Palomar Observatory

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No. 9
Summer 2021

Hale Primary Mirror Recoating in Mid-November 2021

By Andy Boden (Caltech)

Video about the Hale's 200-inch primary mirror and its maintenance. Duration: 3:06 minutes. (Palomar/Caltech)

The Hale Telescope has roughly 530 tons of moving mass in the telescope structure and 1000 tons of moving mass in the dome above it. I am fond of remarking that all of these impressive structures, mechanical engineering, and control is aimed at getting about 5 g of aluminum to the right place and time to collect and direct the right incident starlight into our instruments. To make sure the collection process is efficient, our aluminum mirror coatings must remain relatively clean and uniform—something that has been challenging for us under pandemic conditions.

Typically we recoat the up-facing Hale primary once every two to three years, and with routine maintenance (e.g. periodic CO2 dusting and water—yes water—washing) that is sufficient to maintain reasonable mirror “reflectivity” throughout our wavelength range of interest (call it 300 nm – 2.5 μm). But under pandemic conditions we were forced to forgo much of this routine mirror maintenance program, and the primary reflectivity has significantly degraded since its last recoating in Fall 2018. Present reflectivities near the blue end of the spectrum (~ 400 nm) have degraded below 60%, and the Hale’s productivity is adversely impacted.

Annotated (via subtitles) video of the aluminum recoating process for the 200-inch mirror. Duration: 2:20 minutes. (Palomar/Caltech)

Because recoating is an involved, collaborative process, we did consciously assess and forego primary recoating last fall in the interests of staff safety (i.e. before Covid-19 vaccines were readily available). But the need to improve mirror reflectivity has become pressing, and once again our excellent observatory staff have risen to the challenge of reimagining recoating processes to keep everyone safe. Therefore I am happy to report that we will be moving forward with the scheduled Hale primary recoating in mid November.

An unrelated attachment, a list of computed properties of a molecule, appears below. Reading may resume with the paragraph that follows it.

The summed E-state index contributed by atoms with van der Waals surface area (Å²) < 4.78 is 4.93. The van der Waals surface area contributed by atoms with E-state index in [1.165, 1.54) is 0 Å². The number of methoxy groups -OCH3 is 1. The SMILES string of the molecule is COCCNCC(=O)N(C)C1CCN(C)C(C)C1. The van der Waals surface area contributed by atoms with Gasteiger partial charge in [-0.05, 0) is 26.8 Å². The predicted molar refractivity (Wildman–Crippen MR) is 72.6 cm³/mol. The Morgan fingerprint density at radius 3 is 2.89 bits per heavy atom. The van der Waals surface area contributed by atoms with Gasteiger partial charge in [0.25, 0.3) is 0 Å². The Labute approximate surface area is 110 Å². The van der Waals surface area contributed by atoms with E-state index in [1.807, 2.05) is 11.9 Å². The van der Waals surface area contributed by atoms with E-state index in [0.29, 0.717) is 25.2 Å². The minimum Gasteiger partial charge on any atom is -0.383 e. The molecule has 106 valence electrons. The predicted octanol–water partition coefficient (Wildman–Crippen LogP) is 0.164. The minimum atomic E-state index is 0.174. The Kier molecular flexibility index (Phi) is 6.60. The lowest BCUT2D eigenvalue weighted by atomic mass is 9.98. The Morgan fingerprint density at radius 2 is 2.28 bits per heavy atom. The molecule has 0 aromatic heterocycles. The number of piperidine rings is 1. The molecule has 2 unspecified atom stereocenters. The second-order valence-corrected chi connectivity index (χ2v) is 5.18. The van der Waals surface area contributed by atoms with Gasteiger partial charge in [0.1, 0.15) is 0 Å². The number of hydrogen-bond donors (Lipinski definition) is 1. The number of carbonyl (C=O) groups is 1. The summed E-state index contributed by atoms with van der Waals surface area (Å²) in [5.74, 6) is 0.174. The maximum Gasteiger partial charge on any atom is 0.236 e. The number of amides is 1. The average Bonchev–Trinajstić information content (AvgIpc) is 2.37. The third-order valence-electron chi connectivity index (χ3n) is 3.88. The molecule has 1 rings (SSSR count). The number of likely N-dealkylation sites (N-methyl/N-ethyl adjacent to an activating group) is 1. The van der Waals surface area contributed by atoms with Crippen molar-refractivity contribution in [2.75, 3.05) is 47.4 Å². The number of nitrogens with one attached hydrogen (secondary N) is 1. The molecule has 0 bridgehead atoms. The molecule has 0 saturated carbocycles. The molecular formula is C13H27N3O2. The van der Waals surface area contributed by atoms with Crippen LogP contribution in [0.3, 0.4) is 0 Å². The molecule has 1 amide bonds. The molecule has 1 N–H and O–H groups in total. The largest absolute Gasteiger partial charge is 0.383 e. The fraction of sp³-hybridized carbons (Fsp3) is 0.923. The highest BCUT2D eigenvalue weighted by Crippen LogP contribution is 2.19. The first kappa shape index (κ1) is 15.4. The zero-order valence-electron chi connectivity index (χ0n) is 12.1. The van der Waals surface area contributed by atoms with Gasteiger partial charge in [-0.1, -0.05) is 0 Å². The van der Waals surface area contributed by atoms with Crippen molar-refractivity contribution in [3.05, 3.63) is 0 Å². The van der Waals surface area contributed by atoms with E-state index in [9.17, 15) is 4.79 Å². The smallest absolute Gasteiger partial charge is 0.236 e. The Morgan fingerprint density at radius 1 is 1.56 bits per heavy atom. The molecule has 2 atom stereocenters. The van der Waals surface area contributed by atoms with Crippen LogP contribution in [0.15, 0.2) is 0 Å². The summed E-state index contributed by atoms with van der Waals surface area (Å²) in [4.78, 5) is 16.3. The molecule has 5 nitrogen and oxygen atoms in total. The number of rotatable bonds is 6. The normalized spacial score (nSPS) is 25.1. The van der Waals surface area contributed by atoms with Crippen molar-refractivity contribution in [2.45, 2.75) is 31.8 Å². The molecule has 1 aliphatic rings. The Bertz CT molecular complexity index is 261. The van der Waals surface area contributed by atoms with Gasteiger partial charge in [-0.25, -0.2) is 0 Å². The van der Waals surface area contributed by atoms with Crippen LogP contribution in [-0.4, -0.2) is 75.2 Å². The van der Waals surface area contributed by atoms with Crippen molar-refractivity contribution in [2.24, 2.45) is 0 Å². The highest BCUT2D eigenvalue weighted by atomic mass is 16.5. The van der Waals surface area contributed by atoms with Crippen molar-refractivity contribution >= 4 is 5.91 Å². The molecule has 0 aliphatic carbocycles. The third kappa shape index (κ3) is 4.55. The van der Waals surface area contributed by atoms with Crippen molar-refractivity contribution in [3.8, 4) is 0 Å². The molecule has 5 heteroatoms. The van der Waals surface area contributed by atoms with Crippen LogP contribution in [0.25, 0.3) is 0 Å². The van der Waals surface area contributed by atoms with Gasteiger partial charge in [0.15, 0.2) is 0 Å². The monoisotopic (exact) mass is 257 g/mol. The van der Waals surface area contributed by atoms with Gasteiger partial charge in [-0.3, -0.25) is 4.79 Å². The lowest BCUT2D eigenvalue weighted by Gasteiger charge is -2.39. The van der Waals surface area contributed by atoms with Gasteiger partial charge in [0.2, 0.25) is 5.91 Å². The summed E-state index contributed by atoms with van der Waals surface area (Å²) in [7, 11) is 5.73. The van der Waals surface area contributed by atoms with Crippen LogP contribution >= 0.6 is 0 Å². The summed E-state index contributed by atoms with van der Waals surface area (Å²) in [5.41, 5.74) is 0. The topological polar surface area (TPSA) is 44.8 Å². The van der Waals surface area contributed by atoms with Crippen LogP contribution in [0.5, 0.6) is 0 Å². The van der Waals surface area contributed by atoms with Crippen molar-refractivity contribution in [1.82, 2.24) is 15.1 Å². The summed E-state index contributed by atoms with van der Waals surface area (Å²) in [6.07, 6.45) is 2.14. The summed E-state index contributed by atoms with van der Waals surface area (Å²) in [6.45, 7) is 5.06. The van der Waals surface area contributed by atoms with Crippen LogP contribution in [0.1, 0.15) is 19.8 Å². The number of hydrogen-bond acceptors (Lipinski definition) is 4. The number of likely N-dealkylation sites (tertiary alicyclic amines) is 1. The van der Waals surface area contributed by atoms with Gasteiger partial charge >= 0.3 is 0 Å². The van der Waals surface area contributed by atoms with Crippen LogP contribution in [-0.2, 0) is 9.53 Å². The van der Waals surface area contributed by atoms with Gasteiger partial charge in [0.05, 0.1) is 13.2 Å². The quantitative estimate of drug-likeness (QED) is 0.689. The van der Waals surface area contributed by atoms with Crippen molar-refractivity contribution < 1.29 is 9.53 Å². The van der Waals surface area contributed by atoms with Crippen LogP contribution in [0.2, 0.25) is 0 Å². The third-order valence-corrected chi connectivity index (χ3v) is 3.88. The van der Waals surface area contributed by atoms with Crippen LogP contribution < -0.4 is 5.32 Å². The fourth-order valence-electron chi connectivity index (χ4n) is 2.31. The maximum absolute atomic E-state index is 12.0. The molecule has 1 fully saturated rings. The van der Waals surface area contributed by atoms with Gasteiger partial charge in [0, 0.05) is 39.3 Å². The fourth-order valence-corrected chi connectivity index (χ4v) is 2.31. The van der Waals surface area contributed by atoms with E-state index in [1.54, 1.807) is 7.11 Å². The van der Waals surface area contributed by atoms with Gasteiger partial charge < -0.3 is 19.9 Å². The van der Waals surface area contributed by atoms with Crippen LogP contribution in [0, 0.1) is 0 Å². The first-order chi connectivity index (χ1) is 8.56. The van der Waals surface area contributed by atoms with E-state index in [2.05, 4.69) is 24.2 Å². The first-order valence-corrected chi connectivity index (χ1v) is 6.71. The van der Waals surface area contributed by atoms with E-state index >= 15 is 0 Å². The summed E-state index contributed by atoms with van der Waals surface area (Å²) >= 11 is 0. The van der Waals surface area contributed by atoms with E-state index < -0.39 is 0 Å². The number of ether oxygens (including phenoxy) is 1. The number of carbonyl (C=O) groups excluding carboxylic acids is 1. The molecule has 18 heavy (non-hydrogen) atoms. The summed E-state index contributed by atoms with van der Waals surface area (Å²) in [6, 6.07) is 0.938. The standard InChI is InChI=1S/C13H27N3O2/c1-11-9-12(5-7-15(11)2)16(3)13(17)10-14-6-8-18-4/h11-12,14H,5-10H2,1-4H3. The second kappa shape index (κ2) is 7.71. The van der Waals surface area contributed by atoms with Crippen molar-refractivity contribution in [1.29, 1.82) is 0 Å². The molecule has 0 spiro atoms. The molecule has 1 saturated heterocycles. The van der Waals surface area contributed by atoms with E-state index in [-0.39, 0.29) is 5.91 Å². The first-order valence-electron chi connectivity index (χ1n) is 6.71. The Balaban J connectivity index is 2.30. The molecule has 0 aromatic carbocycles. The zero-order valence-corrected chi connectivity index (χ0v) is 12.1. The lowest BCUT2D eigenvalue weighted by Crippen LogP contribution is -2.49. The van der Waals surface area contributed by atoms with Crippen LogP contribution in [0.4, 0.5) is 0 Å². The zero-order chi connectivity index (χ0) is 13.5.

I seem to say this a lot: the heart of our Palomar Observatory community is our observatory staff, and their dedication to reimagining our operations processes during these challenging times is something that we all appreciate, and I know I will never forget. On behalf of all of us in the Palomar community, I’ll take this opportunity to thank them once again for their dedication in maintaining sky access for us all.

Update on the Next Generation Palomar Spectrograph (NGPS)

By Lin Yan (Caltech)

The development of the Next Generation Palomar Spectrograph (NGPS) has recently reached a major milestone. The project carried out a thorough programmatic review on August 26, 2021, which discussed the project systems engineering, project staffing, budget and schedule. The review confirmed that NGPS has a project team, budget, and schedule in place to see the instrument through to its completion in 2023. The NGPS instrument commissioning is proposed to have two phases—Phase A for the red side (R & I) is proposed for early 2023, and Phase B for the blue side (U & g) proposed for fall of 2023. COO Director Jonas Zmuidzinas will decide on a preliminary NGPS commissioning schedule in consultation with various Hale Telescope stakeholders.

Since mid-2020, the Caltech Optical Observatories (COO), the Nanjing Institute of Astronomical Optics & Technology (NIAOT) and several engineers from Jet Propulsion lab (JPL) are working together to construct a general purpose spectrograph to replace DouBle SPectrograph (DBSP) which has been the most scheduled instrument on the Palomar 200-inch telescope since it was commissioned in the early 1980s. NGPS will have four channels covering 320 nm to 1030 nm with a spectral resolution of 4600 in the center of each band. Its optical throughput is expected to be at least 3 times more sensitive than that of the current DBSP at 600 nm. The description of the NGPS design was first reported in Issue 7 of the Observer Newsletter.

Despite the pandemic, NGPS development has achieved several milestones. In June 2020, the project named Robert Bertz to serve as the project manager. Weekly telecons (twice a week) are scheduled between COO and NIAOT. Most of the technical requirements were finalized by the end of June 2021. NIAOT is primarily responsible for building the dichroic tree, the four-channel (UGRI) spectrograph, and the acquisition and guider sub-system. The engineers at NIAOT have recently completed the two separate optical designs for the U channel, and the G,R,I channels. NIAOT is also participating in some mechanical design and manufacturing work for the instrument structure. COO is leading the effort on the slicer, detectors, calibration, instrument control software, and electronics rack. Various fabrication activities have begun. As of August 2021, the project has a detailed, resource-leveled Master Schedule Project plan containing over 800 lines. Ten sub-systems have their own leads, budgets and schedules. Each sub-system has to pass a series of reviews before the components are released for manufacturing. In the August project programmatic review, the detailed plans for assembly, integration, and verification at both NIAOT and COO have been presented and discussed.